FDA: Singulair to Get 'Black Box' Warning THURSDAY, March 5, 2020 (HealthDay News) -- Asthma and allergy drug montelukast -- sold as a generic and under the brand name Singulair -- will get a "boxed warning" over potential ties to neuropsychiatric effects, the U.S. Food and Drug Administration announced Wednesday. Available for Android and iOS devices. The agency's move Wednesday elevates that advisory to its most prominent boxed warning. FDA requires a Boxed Warning about serious mental health side effects for the asthma & allergy drug Singulair (montelukast). Montelukast was first approved by FDA in 1998. As a result, we cannot determine how likely it is that someone will experience these side effects when taking montelukast.To help FDA track safety issues with medicines, we urge patients and health care professionals to report side effects involving montelukast or other medicines to the FDA MedWatch program, using the information in the “Contact FDA” box at the bottom of the page.We reviewed case reports submitted to FDA, conducted an observational study using data from FDA’s We evaluated reporting trends for all neuropsychiatric adverse events associated with montelukast use reported in the We also performed a focused evaluation of completed suicides.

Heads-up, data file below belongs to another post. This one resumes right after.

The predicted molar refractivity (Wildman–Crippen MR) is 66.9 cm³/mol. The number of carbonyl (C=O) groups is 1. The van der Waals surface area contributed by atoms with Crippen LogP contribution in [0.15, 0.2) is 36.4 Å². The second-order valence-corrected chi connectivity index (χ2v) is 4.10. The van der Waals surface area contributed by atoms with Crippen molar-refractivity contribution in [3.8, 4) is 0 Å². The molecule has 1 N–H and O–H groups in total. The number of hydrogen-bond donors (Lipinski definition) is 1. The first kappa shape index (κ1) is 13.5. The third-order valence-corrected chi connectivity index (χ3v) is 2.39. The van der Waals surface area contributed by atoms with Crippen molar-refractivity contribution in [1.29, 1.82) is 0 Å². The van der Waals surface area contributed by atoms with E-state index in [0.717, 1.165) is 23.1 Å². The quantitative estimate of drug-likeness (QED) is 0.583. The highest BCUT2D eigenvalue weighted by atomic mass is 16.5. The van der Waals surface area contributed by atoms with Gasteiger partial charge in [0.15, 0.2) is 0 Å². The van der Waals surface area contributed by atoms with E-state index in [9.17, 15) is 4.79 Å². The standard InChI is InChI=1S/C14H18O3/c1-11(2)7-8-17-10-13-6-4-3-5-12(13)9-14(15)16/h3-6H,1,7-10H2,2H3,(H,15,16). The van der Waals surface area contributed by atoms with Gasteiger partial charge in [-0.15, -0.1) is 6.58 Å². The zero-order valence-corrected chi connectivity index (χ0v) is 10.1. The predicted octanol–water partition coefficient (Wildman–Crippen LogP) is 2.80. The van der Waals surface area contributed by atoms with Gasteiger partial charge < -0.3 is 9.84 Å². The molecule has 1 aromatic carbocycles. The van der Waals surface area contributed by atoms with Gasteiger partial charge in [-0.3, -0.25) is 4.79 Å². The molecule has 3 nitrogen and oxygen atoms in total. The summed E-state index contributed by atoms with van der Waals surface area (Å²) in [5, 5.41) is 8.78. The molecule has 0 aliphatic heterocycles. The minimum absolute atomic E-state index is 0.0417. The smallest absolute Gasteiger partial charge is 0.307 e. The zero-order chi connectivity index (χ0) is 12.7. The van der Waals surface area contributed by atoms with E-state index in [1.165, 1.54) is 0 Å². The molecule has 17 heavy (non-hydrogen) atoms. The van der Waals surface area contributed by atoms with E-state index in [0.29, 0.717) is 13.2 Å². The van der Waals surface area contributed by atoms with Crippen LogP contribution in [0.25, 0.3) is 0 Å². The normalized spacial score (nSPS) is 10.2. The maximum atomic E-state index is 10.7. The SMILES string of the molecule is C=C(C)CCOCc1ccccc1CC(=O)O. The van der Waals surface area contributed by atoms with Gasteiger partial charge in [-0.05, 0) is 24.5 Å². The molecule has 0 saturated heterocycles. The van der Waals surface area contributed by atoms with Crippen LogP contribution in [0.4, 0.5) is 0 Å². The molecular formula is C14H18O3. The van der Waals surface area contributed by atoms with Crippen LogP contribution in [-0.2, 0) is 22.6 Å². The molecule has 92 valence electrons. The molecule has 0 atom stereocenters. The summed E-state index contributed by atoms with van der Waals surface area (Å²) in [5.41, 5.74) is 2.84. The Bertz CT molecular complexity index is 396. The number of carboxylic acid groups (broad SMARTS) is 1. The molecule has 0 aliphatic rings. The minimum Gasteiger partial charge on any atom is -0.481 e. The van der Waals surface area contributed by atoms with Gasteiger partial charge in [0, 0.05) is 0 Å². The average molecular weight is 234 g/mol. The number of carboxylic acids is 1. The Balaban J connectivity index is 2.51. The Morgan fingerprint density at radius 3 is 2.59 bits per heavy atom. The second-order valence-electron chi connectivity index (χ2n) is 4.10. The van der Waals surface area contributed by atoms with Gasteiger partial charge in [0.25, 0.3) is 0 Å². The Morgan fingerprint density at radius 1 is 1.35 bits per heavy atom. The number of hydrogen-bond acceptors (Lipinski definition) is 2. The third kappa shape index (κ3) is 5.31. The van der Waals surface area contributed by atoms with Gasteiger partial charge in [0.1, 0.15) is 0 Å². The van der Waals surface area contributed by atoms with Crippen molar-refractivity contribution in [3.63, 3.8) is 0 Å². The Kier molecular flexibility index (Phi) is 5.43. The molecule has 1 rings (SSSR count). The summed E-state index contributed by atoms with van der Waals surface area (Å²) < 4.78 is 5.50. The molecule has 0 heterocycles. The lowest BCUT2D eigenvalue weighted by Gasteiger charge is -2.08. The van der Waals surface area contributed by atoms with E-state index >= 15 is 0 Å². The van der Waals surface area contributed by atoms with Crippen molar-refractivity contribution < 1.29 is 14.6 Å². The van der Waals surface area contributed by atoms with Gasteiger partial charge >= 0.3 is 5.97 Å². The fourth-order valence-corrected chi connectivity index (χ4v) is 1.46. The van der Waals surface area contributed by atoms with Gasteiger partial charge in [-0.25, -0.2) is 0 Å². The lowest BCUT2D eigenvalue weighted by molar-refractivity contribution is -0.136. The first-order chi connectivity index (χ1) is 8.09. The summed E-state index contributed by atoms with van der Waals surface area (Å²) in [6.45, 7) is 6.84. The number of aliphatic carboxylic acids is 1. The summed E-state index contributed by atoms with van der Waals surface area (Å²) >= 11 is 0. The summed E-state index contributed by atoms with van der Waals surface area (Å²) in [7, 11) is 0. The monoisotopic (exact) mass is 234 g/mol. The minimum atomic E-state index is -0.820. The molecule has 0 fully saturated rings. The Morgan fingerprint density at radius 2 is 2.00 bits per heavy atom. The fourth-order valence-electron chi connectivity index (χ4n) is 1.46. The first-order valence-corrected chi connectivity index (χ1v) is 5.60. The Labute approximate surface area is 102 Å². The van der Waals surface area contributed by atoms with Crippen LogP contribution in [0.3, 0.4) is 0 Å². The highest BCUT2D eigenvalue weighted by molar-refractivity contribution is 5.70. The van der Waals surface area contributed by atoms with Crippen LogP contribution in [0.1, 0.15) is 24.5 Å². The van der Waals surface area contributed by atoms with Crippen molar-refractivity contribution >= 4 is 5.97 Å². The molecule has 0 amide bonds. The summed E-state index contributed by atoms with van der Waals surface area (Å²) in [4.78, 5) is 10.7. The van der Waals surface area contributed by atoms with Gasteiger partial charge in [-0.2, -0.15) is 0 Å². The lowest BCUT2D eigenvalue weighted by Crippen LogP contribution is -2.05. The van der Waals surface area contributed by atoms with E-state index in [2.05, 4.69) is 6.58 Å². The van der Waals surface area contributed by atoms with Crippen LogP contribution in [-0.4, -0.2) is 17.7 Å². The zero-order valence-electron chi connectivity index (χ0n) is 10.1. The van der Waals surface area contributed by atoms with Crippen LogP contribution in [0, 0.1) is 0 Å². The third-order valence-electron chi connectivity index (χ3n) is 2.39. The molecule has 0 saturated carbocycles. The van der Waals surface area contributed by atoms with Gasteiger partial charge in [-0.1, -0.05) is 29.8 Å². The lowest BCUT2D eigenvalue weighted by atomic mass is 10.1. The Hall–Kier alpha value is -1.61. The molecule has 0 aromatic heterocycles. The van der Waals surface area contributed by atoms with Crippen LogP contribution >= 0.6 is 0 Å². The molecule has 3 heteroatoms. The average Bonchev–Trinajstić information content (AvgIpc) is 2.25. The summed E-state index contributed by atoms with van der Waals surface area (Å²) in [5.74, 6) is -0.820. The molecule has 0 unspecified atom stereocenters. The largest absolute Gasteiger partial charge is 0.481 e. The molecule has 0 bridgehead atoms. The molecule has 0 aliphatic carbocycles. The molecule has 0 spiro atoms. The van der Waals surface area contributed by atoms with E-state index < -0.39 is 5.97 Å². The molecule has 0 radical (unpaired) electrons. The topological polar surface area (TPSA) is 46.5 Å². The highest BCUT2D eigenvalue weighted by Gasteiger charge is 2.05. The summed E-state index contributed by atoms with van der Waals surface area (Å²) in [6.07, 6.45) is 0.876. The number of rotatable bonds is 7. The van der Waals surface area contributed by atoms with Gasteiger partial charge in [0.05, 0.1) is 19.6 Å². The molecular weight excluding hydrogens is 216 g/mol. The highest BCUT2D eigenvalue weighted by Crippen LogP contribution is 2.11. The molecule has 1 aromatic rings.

The drug has long carried a warning that it has been linked with an increased risk of "agitation, The agency's move Wednesday elevates that advisory to its most prominent, boxed warning. Some neuropsychiatric events may have been handled by discontinuation of the drug without a health care encounter. Asthma and allergy drug montelukast—sold as a generic and under the brand name Singulair—will get a "boxed warning" over potential ties to neuropsychiatric effects, the … Other reports indicated that mental health side effects developed or continued after stopping montelukast. Montelukast Warning Upgraded — Existing risk information not prominent enough and needs a black box, FDA decides by John Gever, Managing Editor, MedPage Today March 4, 2020 Discover home remedies and which foods may provide treatment for heartburn relief.Read more: Heartburn: Foods to Eat, Foods to Avoid MedicineNet does not provide medical advice, diagnosis or treatment. Drug Safety and Availability